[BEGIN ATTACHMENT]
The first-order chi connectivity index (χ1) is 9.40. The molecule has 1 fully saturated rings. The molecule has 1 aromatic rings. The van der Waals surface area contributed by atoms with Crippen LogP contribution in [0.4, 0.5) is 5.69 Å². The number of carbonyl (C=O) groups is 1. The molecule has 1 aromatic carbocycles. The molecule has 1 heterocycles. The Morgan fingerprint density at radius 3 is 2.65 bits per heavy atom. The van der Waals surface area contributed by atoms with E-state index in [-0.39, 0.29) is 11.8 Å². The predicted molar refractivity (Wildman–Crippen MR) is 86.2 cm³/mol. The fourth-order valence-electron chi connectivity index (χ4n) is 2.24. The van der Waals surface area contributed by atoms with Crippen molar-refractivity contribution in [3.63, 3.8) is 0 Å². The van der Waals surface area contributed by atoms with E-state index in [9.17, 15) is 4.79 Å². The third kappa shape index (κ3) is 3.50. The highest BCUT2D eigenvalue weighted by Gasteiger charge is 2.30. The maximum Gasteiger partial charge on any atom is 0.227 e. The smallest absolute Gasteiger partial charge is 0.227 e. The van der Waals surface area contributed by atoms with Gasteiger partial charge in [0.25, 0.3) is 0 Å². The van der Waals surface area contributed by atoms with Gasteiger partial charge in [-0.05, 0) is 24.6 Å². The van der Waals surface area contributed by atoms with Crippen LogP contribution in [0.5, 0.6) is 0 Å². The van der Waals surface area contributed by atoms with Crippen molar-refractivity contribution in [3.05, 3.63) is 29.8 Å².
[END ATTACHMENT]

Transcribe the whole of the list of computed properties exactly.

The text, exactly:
The first-order chi connectivity index (χ1) is 9.40. The molecule has 1 fully saturated rings. The molecule has 1 aromatic rings. The van der Waals surface area contributed by atoms with Crippen LogP contribution in [0.4, 0.5) is 5.69 Å². The number of carbonyl (C=O) groups is 1. The molecule has 1 aromatic carbocycles. The molecule has 1 heterocycles. The Morgan fingerprint density at radius 3 is 2.65 bits per heavy atom. The van der Waals surface area contributed by atoms with E-state index in [-0.39, 0.29) is 11.8 Å². The predicted molar refractivity (Wildman–Crippen MR) is 86.2 cm³/mol. The fourth-order valence-electron chi connectivity index (χ4n) is 2.24. The van der Waals surface area contributed by atoms with Crippen molar-refractivity contribution in [3.63, 3.8) is 0 Å². The van der Waals surface area contributed by atoms with E-state index in [9.17, 15) is 4.79 Å². The third kappa shape index (κ3) is 3.50. The highest BCUT2D eigenvalue weighted by Gasteiger charge is 2.30. The maximum Gasteiger partial charge on any atom is 0.227 e. The smallest absolute Gasteiger partial charge is 0.227 e. The van der Waals surface area contributed by atoms with Gasteiger partial charge in [0.25, 0.3) is 0 Å². The van der Waals surface area contributed by atoms with Gasteiger partial charge in [-0.05, 0) is 24.6 Å². The van der Waals surface area contributed by atoms with Crippen LogP contribution in [0.5, 0.6) is 0 Å². The van der Waals surface area contributed by atoms with Crippen molar-refractivity contribution in [3.05, 3.63) is 29.8 Å².